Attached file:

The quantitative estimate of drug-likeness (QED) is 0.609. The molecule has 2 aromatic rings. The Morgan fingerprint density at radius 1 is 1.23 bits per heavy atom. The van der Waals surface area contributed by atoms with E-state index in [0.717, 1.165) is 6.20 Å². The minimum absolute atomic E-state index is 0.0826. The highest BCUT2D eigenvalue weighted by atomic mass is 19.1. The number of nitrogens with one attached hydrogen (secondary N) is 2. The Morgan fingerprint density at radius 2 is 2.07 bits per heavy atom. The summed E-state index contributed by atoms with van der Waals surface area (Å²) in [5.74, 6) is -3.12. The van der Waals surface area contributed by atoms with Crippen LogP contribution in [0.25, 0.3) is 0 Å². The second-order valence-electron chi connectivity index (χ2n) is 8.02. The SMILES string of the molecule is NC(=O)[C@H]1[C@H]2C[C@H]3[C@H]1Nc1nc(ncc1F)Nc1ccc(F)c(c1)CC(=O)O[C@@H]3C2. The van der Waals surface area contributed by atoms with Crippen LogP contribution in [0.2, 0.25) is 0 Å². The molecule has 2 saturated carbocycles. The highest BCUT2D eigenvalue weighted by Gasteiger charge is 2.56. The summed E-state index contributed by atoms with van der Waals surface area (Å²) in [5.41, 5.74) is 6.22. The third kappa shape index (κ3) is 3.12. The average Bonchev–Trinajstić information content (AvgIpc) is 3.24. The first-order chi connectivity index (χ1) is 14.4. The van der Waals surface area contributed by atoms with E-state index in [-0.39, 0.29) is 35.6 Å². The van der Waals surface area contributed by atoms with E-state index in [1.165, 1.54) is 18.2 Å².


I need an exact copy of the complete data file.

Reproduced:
The quantitative estimate of drug-likeness (QED) is 0.609. The molecule has 2 aromatic rings. The Morgan fingerprint density at radius 1 is 1.23 bits per heavy atom. The van der Waals surface area contributed by atoms with E-state index in [0.717, 1.165) is 6.20 Å². The minimum absolute atomic E-state index is 0.0826. The highest BCUT2D eigenvalue weighted by atomic mass is 19.1. The number of nitrogens with one attached hydrogen (secondary N) is 2. The Morgan fingerprint density at radius 2 is 2.07 bits per heavy atom. The summed E-state index contributed by atoms with van der Waals surface area (Å²) in [5.74, 6) is -3.12. The van der Waals surface area contributed by atoms with Crippen LogP contribution in [0.25, 0.3) is 0 Å². The second-order valence-electron chi connectivity index (χ2n) is 8.02. The SMILES string of the molecule is NC(=O)[C@H]1[C@H]2C[C@H]3[C@H]1Nc1nc(ncc1F)Nc1ccc(F)c(c1)CC(=O)O[C@@H]3C2. The van der Waals surface area contributed by atoms with Crippen LogP contribution in [0.2, 0.25) is 0 Å². The molecule has 2 saturated carbocycles. The highest BCUT2D eigenvalue weighted by Gasteiger charge is 2.56. The summed E-state index contributed by atoms with van der Waals surface area (Å²) in [5.41, 5.74) is 6.22. The third kappa shape index (κ3) is 3.12. The average Bonchev–Trinajstić information content (AvgIpc) is 3.24. The first-order chi connectivity index (χ1) is 14.4. The van der Waals surface area contributed by atoms with E-state index in [-0.39, 0.29) is 35.6 Å². The van der Waals surface area contributed by atoms with E-state index in [1.165, 1.54) is 18.2 Å².